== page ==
Due process protections are among the most important Constitutional protections in the United States, yet they do not apply to non-citizens facing detention and deportation. Due Process Denied describes the consequences of this lack of due process through the stories of deportees and detainees. People who have lived nearly all of their lives in the United States have been detained and deported for minor crimes, without regard for constitutional limits on disproportionate punishment. The court's insistence that deportation is not punishment does not align with the experiences of deportees. For many, deportation is one of the worst imaginable punishments.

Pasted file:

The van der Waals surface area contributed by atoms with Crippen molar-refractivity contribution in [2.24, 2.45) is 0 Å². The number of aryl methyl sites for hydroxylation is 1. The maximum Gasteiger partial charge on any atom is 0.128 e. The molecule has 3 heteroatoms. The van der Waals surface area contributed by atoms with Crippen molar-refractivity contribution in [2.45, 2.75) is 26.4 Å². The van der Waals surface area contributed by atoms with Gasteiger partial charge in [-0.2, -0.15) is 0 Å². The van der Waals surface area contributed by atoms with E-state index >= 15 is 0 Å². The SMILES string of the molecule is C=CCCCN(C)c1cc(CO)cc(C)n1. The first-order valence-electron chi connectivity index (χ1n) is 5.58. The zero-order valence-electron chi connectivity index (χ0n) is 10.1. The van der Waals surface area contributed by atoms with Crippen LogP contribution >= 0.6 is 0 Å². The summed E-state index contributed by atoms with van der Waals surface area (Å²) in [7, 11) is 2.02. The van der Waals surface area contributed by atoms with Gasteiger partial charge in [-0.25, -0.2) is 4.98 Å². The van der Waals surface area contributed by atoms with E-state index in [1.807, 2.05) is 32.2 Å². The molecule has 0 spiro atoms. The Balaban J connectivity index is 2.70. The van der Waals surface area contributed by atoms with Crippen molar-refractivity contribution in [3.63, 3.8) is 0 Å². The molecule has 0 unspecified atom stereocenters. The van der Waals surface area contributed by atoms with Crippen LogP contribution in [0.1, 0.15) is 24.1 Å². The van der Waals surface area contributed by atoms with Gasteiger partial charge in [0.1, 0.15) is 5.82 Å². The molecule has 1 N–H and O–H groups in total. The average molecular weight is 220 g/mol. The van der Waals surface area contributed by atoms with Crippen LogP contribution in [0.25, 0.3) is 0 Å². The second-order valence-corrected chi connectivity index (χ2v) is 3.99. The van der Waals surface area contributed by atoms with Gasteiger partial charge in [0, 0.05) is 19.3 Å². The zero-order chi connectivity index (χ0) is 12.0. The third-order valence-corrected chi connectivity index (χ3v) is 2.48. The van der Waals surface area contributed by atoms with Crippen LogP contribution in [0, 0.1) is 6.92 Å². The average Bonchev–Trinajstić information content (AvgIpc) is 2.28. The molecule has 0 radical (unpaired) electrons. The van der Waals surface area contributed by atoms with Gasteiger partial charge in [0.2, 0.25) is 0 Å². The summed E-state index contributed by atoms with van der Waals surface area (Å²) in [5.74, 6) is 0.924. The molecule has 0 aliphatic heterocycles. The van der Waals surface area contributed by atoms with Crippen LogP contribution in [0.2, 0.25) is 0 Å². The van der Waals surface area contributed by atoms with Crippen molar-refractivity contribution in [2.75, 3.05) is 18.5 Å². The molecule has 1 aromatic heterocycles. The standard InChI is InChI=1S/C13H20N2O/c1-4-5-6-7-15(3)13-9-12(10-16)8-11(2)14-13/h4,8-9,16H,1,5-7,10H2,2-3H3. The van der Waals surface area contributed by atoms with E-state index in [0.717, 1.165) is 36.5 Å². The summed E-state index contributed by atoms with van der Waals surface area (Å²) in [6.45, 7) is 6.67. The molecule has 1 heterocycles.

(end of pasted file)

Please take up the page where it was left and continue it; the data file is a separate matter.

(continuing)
1. Introduction 2. Immigration Detention: Prison by Another Name 3. Deportation: Banishment in the 21st Century 4. Conclusion
The goal of this new, unique Series is to offer readable, teachable "thinking frames" on today’s social problems and social issues by leading scholars, all in short 60 page or shorter formats, and available for view on http://routledge.customgateway.com/routledge-social-issues.html
For instructors teaching a wide range of courses in the social sciences, the Routledge Social Issues Collection now offers the best of both worlds: originally written short texts that provide "overviews" to important social issues as well as teachable excerpts from larger works previously published by Routledge and other presses.